F1's head of marketing Sean Bratches wants to expand the calendar even further in the near future
With the Malaysian Grand Prix dropping off the calendar and France and Germany rejoining, the 2018 F1 season will feature a record-equalling 21 races.
But according to F1 bosses that isn’t quite enough, and they want to have even more races for 2019 as the sport seeks to expand into new markets. F1’s commercial director Sean Bratches told Autosport:
“We want to work in partnership with our teams in terms of determining where we go. But our view is that we’d like to go above 21 and we want to be a little bit more proactive and go on the offensive in terms of the markets where we go.”
Those new markets include giving the sport a bigger presence in places like Latin America, Asia and the United States (what, no Africa?!) and making sure the established European races are safeguarded for the future. Bratches added:
“I’ve got an economic impact study in the marketplace right now to really understand the benefits of bringing the Formula 1 circus to a city, a country, a municipality, a principality. So as we start identifying an optimal calendar in optimal regions, we can go down and sit with cities and make our case as opposed to what has been a little bit more reactive to bids coming in.”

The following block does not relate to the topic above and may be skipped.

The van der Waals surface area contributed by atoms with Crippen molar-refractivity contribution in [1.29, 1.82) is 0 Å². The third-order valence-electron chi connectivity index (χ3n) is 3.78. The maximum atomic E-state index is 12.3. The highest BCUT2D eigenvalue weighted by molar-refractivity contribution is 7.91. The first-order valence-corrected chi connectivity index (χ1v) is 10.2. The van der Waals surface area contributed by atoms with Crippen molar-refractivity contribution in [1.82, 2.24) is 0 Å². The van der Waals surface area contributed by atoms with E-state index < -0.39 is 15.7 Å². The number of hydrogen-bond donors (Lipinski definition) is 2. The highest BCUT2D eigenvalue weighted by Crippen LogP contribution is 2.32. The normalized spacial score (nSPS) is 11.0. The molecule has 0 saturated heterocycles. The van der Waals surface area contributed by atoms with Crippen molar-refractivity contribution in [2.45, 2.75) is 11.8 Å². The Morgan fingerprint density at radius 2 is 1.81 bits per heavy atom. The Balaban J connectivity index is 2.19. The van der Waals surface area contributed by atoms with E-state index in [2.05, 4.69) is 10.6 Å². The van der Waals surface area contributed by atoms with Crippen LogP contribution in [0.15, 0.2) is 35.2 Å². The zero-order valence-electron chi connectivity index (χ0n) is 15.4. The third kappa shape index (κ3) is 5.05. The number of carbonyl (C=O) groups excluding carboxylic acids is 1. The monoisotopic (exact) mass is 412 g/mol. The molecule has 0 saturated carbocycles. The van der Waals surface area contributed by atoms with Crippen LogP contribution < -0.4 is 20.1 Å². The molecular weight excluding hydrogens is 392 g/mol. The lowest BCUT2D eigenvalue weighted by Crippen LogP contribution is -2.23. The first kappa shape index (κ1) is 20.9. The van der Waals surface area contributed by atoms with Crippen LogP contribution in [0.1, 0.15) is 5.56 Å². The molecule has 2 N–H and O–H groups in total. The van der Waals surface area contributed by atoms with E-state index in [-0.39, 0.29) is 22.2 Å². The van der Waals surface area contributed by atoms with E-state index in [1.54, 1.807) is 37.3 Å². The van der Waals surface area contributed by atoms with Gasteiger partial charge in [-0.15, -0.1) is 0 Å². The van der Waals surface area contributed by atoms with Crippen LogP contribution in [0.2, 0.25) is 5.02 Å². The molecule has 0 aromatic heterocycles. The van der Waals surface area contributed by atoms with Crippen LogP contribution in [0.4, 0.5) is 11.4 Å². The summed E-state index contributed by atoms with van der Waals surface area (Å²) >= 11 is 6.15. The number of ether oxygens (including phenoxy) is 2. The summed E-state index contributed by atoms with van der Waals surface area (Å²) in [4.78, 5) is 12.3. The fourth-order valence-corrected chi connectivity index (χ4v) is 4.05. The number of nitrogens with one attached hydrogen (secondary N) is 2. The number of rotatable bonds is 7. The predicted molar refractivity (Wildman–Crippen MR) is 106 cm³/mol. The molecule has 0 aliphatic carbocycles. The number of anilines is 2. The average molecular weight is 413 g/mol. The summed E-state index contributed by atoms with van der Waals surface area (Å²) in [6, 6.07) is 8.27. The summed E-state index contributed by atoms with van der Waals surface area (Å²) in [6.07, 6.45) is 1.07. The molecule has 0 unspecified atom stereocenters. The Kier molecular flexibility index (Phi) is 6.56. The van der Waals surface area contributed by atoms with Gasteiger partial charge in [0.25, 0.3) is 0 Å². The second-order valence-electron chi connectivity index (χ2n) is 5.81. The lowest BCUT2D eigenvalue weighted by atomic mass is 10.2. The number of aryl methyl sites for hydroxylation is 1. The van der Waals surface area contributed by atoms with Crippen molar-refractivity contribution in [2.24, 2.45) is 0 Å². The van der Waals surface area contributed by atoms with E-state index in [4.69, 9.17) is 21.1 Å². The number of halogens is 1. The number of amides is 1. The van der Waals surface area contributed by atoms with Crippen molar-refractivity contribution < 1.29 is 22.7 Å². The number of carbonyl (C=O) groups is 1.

An enlarged calendar is something teams have been concerned about for a while now as it places extra strain on both personnel and finances. But Bratches said that Liberty Media will work with teams to make sure that everyone is happy with whatever gets decided, and suggested some changes that could be made to help:
“We don’t want to have too many back-to-backs. We’re trying to align these things better by territory - the European races, the American races, the Asian races - but it gets difficult in terms of the weather and managing contractual guardrails.”
Fewer back-to-backs could be achieved by having a shorter winter or cutting the summer break (because that’ll go down well with teams), but it seems they’re keen to avoid a repeat of ridiculous scheduling such as when Montreal and Baku were on consecutive weekends in 2016.
Another ridiculous scheduling conflict Liberty and the FIA are hoping to avoid is that of clashes with other sporting events. Jean Todt and Ross Brawn have recently met with the heads of the WEC and Formula E to try and make sure that there are fewer date clashes involved. MotoGP governing body Dorna has also been involved in discussions, and Bratches also wants to try and make sure that races aren’t on the same weekend as other major sporting events, like Wimbledon and the World Cup.
Short of adding a few extra weeks to a year I’m not quite sure how they plan to make sure that four major motorsport series can run simultaneously without clashing with each other, or indeed any other sport in the world. But the fact they’re actively collaborating on it is good, right?
What do you think? Would you be glad to see more races on the F1 calendar or do you think we’ve got enough already? Let us know in the comments.